Collector's Editions can be nice, however, especially if they come with cloth maps and lovely art books, but the culture of pricey pre-orders is as dodgy as ever. Pre-orders are great for publishers: they get early sales data and circumvent reviews. For customers, they're a gamble. I'd almost always recommend saving your money and waiting for recommendations from friends and reviewers you trust before paying full price. Failing that, a Steam sale is never far away.

Cory Banks: The Facebook/Oculus news just seems to bring out the worst in everyone. Markus 'Notch' Persson canceled plans for a Minecraft-Oculus project after hearing about the deal, tweeting that Facebook “creeps him out” and writing a blog post that questions his $10,000 Kickstarter pledge. Then Cliff Bleszinski, formerly of Epic Games and current Oculus investor, weighed in on the potential benefits that Facebook can bring for the impending release of the Rift, and took a moment to call Notch a “pouty kid.”

I get it: everyone has an opinion on the surprising news of the acquisition. But the name-calling and fingerpointing is, frankly, a bit too far. You don't have to be happy about Facebook and Oculus joining forces, but you can show your displeasure in a more civil manner. Notch, Cliff, I respect you both, but leaders in this industry need to conduct themselves at a higher level than a Reddit commenter. When the mainstream looks for stereotypes to apply to our beloved hobby, this level of immaturity is what stands out. Let's grow up a little bit.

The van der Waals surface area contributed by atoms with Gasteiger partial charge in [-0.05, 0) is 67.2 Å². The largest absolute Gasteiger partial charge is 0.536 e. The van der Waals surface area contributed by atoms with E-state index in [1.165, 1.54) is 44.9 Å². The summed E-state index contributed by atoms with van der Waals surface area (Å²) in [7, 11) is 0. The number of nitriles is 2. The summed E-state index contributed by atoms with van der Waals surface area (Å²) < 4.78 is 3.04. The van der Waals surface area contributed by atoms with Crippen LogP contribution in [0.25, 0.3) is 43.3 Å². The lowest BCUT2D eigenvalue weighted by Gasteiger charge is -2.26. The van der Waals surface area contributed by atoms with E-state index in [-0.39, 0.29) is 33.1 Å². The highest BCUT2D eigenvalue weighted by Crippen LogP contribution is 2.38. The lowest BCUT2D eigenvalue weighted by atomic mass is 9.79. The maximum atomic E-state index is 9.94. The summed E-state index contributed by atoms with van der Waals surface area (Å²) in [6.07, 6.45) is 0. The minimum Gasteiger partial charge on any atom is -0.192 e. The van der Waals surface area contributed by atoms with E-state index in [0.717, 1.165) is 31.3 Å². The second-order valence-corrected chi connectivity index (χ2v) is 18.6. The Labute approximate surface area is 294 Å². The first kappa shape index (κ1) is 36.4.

Phil Savage: Like Andy, I'm waiting to see how Oculus's buyout plays out. But even though I'm not convinced it's the end times for VR tech, I can't help but sympathise with those who feel let down. You can see the pain all over the comments of the Kickstarter community , where people are using emotive terms like “betrayed”, “saddened”, and “douchebag”.

These are the people who originally believed in Oculus. They invested in it—not in the banking sense, but in the emotional one. The counter-argument to their complaints is that they received a Dev Kit, and so completed the “Kickstarter transaction”. That seems to go against the service's spirit, but perhaps the real problem is that nobody really knows what that spirit is. Is it about fostering ideas and creativity, or securing a cheap version of a potential future product? Whatever the ultimate role of crowdfunding, leaving so many feeling so unhappy seems to go against it.

Tim Clark: Shit. It's happened. I've started dropping actually money on Hearthstone expert packs. If anyone's looking for me over the course of the next month or so while this jag lasts, I'll be under the arches offering services rendered in exchange for sweet rares.

Evan Lahti: Not that we'd expect anything less from a franchise that's been mired in delays and development controversy for more than a full decade, but it's worrying to see Gearbox and 3D Realms still apparently engaged in a tug-of-war over the rights to Duke Nukem.